If you think Kendrick Lamar and his 2012 debut album, good kid, m.A.A.d city, getting shut out of the 2014 Grammys would mean that he no longer cared about the annual awards, think again. Though he couldn't be faulted for that conclusion, and his decision to not show up at this year's ceremony, during which he won two awards for "i," suggested as much, it sounds like he's as eager as ever to take home some hardware.
"I want all of them," he told the New York Times of the 11 awards that he's up for at the February show. "Because it’s not only a statement for myself, but it’s a statement for the culture. They’re all important, because of the foundation the forefathers laid before me. Nas didn’t get a chance to be in that position. Pac. So to be acknowledged and to actually win, it’s for all of them."
Despite that hunger, he did voice an appreciation with the simple fact that he was nominated.
"That’s the biggest accomplishment as far as the nominations: that people recognize it as an album," he said. "It’s not just a collection [of songs]. We pride ourselves on that. I wanted it to be that body of work again the same way I did with my first record. This time around, I wanted to make sure that not only were the lyrics appreciated or the beats, but the musicianship, as far as my writing skills, my arrangements. That’s me challenging myself."
In addition to Grammy talk, Kendrick also briefly discussed the year in hip-hop -- and, specifically, the two artists who, along with Dot himself, round out many rap top threes for the year. "Of course Future killed it. He smashed. Drake smashed," he said, adding that he didn't pay attention to the Drake and Meek Mill drama. "Future’s work ethic was crazy, his energy. This is the thing about hip-hop music and where people get it most misconstrued: It’s all hip-hop. You can’t say that just what I do is hip-hop, because hip-hop is all energies. James Brown can get on the track and mumble all day. But guess what: You felt his soul on those records."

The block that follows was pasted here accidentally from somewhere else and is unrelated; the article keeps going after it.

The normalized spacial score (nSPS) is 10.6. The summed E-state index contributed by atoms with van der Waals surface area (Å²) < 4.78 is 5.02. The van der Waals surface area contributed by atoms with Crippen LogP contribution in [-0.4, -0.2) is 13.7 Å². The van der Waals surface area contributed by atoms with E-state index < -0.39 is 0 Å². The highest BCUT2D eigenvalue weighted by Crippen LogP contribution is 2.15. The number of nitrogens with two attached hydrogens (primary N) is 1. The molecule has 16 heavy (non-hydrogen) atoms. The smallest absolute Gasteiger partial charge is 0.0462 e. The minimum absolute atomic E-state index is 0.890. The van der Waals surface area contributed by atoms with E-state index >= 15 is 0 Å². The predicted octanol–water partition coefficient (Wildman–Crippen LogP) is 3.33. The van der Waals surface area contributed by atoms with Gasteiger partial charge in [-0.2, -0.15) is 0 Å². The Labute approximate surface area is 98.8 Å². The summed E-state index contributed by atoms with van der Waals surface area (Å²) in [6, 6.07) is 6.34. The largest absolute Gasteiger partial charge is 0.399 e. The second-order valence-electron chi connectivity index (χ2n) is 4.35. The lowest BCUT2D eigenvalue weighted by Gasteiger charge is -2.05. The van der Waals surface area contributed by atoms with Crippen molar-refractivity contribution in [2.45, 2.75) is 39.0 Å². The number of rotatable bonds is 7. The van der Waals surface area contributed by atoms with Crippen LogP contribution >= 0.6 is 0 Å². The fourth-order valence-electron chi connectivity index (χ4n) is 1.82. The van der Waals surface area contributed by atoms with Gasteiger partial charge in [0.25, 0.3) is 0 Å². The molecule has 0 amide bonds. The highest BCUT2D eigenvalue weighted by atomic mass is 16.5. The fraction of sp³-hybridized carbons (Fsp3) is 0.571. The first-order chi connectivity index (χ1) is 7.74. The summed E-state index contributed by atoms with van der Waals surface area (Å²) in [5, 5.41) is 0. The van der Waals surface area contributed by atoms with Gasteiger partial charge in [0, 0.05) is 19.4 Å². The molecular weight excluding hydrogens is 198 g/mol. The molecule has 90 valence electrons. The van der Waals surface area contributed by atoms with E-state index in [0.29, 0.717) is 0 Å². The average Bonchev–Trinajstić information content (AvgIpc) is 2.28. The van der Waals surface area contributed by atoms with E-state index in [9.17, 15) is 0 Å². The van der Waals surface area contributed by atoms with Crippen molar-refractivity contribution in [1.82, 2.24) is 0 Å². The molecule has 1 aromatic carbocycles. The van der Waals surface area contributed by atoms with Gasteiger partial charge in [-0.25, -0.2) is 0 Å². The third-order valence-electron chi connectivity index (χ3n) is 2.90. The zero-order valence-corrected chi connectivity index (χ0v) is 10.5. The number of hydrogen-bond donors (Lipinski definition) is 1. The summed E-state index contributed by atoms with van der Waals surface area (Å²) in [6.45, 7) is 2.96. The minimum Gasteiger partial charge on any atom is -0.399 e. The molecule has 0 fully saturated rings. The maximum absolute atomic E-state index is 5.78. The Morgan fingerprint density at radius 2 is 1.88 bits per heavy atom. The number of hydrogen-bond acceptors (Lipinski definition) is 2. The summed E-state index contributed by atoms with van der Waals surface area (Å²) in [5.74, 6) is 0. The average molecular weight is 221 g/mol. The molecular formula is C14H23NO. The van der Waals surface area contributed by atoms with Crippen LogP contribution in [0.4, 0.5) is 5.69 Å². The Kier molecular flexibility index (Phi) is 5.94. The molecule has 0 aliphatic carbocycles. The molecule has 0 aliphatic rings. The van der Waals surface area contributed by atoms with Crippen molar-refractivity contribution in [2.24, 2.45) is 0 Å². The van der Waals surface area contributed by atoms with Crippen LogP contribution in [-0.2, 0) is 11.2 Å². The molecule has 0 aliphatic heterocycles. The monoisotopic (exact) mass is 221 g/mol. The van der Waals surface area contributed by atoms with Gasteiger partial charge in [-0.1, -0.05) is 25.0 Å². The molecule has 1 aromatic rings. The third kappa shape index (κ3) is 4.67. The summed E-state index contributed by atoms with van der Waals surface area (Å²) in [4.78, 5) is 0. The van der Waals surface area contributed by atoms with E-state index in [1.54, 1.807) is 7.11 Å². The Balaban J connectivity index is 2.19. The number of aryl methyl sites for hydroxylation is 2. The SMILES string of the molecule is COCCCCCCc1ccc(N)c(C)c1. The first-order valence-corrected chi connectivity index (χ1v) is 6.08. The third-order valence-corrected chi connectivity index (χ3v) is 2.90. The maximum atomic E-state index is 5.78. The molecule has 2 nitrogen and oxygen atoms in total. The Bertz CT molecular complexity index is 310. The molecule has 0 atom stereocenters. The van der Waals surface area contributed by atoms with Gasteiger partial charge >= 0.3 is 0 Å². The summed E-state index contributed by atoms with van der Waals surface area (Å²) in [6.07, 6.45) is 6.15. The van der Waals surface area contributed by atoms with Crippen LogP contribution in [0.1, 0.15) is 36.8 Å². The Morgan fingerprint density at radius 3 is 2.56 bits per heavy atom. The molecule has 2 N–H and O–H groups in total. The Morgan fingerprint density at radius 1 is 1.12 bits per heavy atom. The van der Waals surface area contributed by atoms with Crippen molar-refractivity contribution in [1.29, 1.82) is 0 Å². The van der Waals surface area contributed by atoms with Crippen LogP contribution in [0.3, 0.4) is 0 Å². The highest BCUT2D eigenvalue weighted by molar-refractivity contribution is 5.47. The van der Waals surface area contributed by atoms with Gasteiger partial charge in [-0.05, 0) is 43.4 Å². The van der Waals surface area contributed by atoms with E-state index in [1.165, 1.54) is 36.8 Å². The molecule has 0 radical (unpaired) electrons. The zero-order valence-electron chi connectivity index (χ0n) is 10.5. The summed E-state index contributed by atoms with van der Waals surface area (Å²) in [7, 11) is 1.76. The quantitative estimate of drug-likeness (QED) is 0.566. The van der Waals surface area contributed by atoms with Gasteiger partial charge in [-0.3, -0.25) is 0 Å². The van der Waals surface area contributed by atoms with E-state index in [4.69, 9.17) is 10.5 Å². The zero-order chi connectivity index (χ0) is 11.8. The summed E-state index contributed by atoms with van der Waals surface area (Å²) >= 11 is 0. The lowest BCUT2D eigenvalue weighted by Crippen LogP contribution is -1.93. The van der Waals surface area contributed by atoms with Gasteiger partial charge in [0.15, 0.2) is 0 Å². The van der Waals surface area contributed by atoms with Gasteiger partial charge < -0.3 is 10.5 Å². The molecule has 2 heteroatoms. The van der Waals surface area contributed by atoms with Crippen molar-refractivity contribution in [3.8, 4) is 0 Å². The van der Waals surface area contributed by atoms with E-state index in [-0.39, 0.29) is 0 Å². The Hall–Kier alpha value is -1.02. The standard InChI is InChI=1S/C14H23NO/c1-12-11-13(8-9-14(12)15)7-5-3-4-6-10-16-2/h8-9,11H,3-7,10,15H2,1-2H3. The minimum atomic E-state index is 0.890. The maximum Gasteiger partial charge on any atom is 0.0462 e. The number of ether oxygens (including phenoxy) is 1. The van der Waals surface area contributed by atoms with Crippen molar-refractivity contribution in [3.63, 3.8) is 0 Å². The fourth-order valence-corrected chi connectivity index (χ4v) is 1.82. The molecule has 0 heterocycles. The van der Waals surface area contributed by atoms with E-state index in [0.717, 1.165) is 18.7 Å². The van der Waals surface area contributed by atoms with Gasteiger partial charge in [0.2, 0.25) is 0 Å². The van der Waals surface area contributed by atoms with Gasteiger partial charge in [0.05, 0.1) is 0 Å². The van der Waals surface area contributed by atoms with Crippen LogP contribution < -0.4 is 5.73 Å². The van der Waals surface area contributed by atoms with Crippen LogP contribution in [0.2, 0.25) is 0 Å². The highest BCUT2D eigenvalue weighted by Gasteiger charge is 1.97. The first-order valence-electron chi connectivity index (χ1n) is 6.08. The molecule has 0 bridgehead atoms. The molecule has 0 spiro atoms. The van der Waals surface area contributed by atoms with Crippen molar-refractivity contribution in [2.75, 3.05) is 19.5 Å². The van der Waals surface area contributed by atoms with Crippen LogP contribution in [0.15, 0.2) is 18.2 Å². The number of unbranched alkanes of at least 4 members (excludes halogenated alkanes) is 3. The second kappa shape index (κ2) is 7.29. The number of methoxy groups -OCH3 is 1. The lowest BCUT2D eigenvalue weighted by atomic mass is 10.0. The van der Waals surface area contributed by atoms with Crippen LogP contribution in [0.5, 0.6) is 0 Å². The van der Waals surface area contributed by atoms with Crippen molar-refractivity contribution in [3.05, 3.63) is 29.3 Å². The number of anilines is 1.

As for his own new music? It's coming. At some point.
"I’m just writing, writing, writing," he promised. "I keep these tablets on me until I’m inspired to go back in and make the music. I never take a break from my pen, because I pride myself on that. As far as a break from music, yeah, I can’t just go in and force myself. I have to come from an original and organic place. It can come tomorrow; it can come two years from now."
Let's just hope it's closer to the tomorrow.